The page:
The EU’s Just Transition Fund must reward climate ambition and prioritise Europe’s coal communities where the cliff-edge is fast approaching, writes Niklas Nienaß.
Niklas Nienaß is a German Member of the European Parliament affiliated to the Greens/EFA group.
The European Commission’s proposal for a Just Transition Fund (JTF) is explicitly designed to support EU regions facing the biggest challenges in the transition to a carbon-neutral economy.
As the EU outlines plans for a huge recovery package in response to the COVID19 crisis, this (still relatively) small fund remains a beacon of hope for a more resilient future for these vulnerable, fossil fuel-dependent communities.
While the COVID-19 crisis is rightly at the forefront of our focus at the present time, the climate crisis poses an even greater long-term threat to the health of our societies. Left unchecked, it will exacerbate and reduce our ability to respond to future crises of this and other kinds.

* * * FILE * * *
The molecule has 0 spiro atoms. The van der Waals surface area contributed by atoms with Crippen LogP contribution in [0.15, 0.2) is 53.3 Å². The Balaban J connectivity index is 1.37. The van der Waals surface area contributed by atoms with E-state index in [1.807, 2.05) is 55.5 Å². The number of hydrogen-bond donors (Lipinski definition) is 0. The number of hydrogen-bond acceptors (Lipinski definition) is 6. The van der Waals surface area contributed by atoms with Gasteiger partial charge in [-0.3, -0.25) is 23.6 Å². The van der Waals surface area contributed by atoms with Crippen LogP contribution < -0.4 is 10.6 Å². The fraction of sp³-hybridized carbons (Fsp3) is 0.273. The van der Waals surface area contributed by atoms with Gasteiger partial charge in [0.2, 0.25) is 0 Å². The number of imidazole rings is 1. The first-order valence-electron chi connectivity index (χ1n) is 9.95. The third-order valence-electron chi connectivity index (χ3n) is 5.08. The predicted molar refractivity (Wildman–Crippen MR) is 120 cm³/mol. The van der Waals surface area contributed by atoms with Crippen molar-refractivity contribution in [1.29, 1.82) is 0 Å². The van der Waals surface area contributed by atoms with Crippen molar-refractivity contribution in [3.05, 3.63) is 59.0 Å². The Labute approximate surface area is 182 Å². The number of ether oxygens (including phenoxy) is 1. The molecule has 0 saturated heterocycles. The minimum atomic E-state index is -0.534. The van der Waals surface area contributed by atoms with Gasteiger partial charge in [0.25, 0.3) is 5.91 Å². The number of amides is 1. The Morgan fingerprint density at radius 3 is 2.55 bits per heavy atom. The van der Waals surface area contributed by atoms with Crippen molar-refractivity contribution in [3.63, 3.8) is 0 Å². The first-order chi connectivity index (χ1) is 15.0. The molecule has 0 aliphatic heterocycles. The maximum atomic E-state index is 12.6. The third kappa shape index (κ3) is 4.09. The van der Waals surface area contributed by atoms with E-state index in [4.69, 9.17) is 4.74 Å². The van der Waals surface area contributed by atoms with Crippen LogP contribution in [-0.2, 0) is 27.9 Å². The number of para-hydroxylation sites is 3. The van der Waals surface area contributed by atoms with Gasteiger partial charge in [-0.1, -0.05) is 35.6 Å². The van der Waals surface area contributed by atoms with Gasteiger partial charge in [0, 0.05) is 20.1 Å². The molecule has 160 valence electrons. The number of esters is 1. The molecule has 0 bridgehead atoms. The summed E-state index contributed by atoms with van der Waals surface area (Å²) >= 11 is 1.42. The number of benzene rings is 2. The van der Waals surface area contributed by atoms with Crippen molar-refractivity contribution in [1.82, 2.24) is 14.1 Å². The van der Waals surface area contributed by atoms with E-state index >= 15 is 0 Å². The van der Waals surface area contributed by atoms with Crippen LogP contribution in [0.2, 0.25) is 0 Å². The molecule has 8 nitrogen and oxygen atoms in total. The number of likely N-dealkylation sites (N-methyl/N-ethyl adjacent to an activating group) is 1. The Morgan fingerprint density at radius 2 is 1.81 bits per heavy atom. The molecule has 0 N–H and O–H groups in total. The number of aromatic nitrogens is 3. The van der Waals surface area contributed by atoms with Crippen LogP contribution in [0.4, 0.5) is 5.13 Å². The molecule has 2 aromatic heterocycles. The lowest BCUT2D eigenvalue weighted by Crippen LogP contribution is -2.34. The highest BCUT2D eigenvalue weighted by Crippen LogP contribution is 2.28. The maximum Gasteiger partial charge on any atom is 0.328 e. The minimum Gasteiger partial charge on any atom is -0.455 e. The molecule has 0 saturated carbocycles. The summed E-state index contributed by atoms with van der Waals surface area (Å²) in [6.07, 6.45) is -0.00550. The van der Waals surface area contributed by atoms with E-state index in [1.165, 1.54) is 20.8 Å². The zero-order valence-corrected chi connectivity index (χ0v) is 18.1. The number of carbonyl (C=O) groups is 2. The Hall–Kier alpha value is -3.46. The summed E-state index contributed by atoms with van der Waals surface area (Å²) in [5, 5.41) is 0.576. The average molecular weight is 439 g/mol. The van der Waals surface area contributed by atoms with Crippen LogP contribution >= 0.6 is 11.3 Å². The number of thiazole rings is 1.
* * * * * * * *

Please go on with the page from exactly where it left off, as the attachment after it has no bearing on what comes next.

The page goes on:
We must, therefore, learn from the exponential dynamics of the current crisis, and take the urgent measures required to tackle the climate threat.
With this in mind, it is now more important than ever that the EU’s Multiannual Financial Framework is reprioritised to accelerate Europe’s climate-neutral future.
The Green Deal provides a ready-made framework within which to do this, and the focus of the European commission’s proposed €750 billion recovery package, and changes to the EU’s 2021 to 2027 budget suggests it is ready to do so.